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China Pouring Money Into America’s Hottest Startups

TechCrunchJD.com has become the latest internet company in China to venture into the consumer credit space, after the NASDAQ-listed online retailer — a rival to Alibaba — launched a joint venture alongside LA-based financial services company ZestFinance.

The aim is to offer new microloan options to Chinese consumers, particularly those who not have credit history and other credentials traditionally required to land a credit card or other finance options. JD-ZestFinance Gaia, as the JV is called, will use ZestFinance’s machine learning underwriting technology to make credit decisions based on JD.com’s consumer data, which the company claimed spans 100 million monthly customers.

Shengqiang Chen, JD Finance’s CEO, said the partnership will help make credit fairer for many in China:

Chinese shoppers are hungry for convenient, reliable and fair credit channels. This requires both a systematic method for making decisions and a robust infrastructure that enables lenders to share data — neither of which is sufficiently developed yet in China.

Today’s announcement with ZestFinance is a foundational step toward building a reliable system for assessing credit risk that will help meet the huge market need.

The coming-together also sees JD.com made an undisclosed investment in ZestFinance, which was founded by ex-Google CIO and VP of engineering Douglas Merrill and has raised nearly $100 million from investors — including its most recent $20 million Series C round which closed in July 2013.

JD.com is not the first company in China to jump into this space by any means. Alibaba’s Ant Financial affiliate — which this week launched an online bank — has run investment fund Yu’e Bao for two years (accumulating $92 billion in its first year) while it has offered loans for even longer. Indeed, it launched an $80 million micro-loans program for female entrepreneurs in January of this year.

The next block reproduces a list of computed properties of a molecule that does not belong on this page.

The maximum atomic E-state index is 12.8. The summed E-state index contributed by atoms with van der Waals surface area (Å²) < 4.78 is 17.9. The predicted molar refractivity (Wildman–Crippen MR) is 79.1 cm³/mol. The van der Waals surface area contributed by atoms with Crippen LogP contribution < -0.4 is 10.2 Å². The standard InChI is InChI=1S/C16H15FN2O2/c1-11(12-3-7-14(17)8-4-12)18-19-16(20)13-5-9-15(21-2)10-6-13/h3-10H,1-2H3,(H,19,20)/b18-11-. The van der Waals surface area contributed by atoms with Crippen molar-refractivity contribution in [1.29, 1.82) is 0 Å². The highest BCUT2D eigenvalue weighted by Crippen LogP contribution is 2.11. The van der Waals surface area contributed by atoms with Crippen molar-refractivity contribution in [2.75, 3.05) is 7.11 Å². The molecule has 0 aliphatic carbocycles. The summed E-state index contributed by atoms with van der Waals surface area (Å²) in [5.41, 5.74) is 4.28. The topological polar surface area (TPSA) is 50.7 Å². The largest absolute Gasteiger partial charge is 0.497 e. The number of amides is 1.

Tencent is also active in the financial space. It began trialling its WeBank online bank service earlier this year. WeBank’s first financial product — a microloans service — went live earlier this month, offering loans of $3,225-$32,250 using the company’s own big data solution. Unlike its two bigger rivals, JD.com has opted to pull in a third-party to provide the underwriting and big data tech. Read the full article

Forbes: Alibaba and its two giant Chinese Internet rivals–search engine Baidu and gaming/messaging firm Tencent–a trio known as BAT, are pouring money into all manner of firms at every stage from seed to late rounds. Since 2012 we count more than 50 investments totaling $2.3 billion. In the past 18 months alone Alibaba has plowed more than $1 billion into just ten U.S. firms. The three BAT companies each monopolize a sphere of China’s desktop-style online behavior, but they risk falling behind in mobile. This is a problem in a country where tens of millions of people skip PCs entirely. Hence the landgrab–the Big Three don’t much care where the innovations on this new intertwined platform come from or, it seems, how much they have to shell out to secure them.

Many of the investments are bizarre on the surface, smacking of dumb money rushing in late in the cycle and driving up valuations for everyone. Why would an e-commerce giant spend tens of millions of dollars on a startup like Peel that’s outside of its core business, not to mention its core country?

In a word: smartphones. The three BAT companies each monopolize a sphere of China’s desktop-style online behavior, but they risk falling behind in mobile. This is a problem in a country where tens of millions of people skip PCs entirely. Hence the landgrab–the Big Three don’t much care where the innovations on this new intertwined platform come from or, it seems, how much they have to shell out to secure them. Read the full article

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